Paula Spencer, Paperback
3 out of 5 (3 ratings)


When we first met Paula Spencer - in The Woman Who Walked into Doors - she was thirty-nine, recently widowed, an alcoholic struggling to hold her family together.

Paula Spencer begins on the eve of Paula's forty-eighth birthday.

She hasn't had a drink for four months and five days.

Her youngest children, Jack and Leanne, are still living with her.

They're grand kids, but she worries about Leanne. Paula still works as a cleaner, but all the others doing the job now seem to come from Eastern Europe, and the checkout girls in the supermarket are Nigerian.

You can get a cappuccino in the cafe, and her sister Carmel is thinking of buying a holiday home in Bulgaria.




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Showing 1 - 3 of 3 reviews.

Review by

I read "The woman who walked into doors" a while back and she's still with me - so I leaped at the opportunity to read the sequel. The story is still interesting as Paula struggles with her desire for a drink, her loneliness, the world changing around her, and worries about not being able to feel proud for her children - a subject that really intrigued me as it has crossed my mind more than once - however this time I can't hear Paula's voice. The dialogue may be engaging or funny at times, but the narration seems somewhat detatched to me. Perhaps it is intentional, showing Paula's own sentimental estrangement, but it deprives the novel of what I thought the best asset of "The woman..." . Too bad, I was so looking forward to this...

Review by

I didn't know what to make of this book. It was sad, sometimes a bit boring, I didn't like the style, but it was also fascinating. I read The woman who walked into doors, didn't really like that either, though I'm quite a Roddy Doyle fan. All in all, a bit of a disappointment.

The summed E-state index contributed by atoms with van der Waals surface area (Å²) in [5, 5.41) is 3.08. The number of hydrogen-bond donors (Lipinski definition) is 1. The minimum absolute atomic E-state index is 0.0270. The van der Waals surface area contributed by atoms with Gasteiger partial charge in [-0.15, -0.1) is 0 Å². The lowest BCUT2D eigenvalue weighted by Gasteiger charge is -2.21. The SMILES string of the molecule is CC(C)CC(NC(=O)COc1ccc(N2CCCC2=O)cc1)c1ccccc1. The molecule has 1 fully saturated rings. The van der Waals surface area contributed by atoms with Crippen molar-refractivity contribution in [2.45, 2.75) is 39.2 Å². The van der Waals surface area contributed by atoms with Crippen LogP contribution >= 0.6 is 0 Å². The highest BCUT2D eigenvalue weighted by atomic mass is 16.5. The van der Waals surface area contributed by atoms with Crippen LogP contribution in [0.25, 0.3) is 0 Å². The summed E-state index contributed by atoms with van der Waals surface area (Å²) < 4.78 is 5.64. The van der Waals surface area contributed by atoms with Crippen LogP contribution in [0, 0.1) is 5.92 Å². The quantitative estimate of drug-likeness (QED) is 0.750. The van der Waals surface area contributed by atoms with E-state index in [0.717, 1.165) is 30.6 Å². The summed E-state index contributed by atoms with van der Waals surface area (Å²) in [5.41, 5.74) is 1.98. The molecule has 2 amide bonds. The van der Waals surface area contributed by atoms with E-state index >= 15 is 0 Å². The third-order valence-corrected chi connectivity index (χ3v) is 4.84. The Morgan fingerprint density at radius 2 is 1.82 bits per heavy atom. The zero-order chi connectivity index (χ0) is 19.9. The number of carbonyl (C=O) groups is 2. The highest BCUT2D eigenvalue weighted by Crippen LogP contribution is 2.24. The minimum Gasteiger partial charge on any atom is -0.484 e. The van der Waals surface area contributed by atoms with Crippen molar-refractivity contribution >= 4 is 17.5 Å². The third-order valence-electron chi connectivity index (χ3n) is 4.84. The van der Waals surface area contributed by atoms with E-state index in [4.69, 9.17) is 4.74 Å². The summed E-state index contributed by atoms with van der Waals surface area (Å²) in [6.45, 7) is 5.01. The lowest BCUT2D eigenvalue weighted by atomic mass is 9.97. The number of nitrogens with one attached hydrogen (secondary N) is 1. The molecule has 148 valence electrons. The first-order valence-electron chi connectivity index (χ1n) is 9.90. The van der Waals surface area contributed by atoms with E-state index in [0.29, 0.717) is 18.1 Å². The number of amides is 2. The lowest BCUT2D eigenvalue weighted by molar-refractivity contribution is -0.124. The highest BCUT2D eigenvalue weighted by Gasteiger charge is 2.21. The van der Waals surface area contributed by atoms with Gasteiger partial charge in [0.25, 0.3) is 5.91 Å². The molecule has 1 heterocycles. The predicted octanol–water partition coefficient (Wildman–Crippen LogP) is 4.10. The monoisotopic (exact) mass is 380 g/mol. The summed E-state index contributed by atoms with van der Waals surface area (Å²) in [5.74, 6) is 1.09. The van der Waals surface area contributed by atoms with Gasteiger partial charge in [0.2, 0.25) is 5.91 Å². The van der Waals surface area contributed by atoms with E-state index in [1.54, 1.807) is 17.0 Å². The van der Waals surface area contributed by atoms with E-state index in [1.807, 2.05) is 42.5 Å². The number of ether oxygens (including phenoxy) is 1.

Review by

Overall I found this an excellent read, if just a step below the hands-down perfection of the first in the series. I enjoyed the blend of humour and soul-seeking and didn't even mind the endless hopping forward in time, which was a little disorientating at first.This is a gentler read than <i>The Woman Who Walked Into Doors</i>. Tension is maintained throughout but the threat, the level of danger, is not as immediate, hence the narrative doesn't get you by the throat quite the same way. The reasons for this are probably numerous, amongst them the absence of the obvious physical threat of Charlo. The third-person narrator also distanced me from the action. I missed the immediacy of Paula's first-person narrative. It seemed a slightly odd choice to replace that with a semi-omniscient third-person narrator while retaining Paula's overall "voice". Not sure how I'd have felt about this if I hadn't read the books in chronological order. I think it would have been confusing and I may not have developed the same emotional attachment for Paula and her family. Even thought it is just over 6 months since I first read <I>The Woman Who Walked Into Doors</i> I felt the need to go back and reread it before starting in on this one as the characters had receded into the background noise of what I fondly call my mind.I'm looking forward to going back and reading the "famous" Roddy Doyle novels now.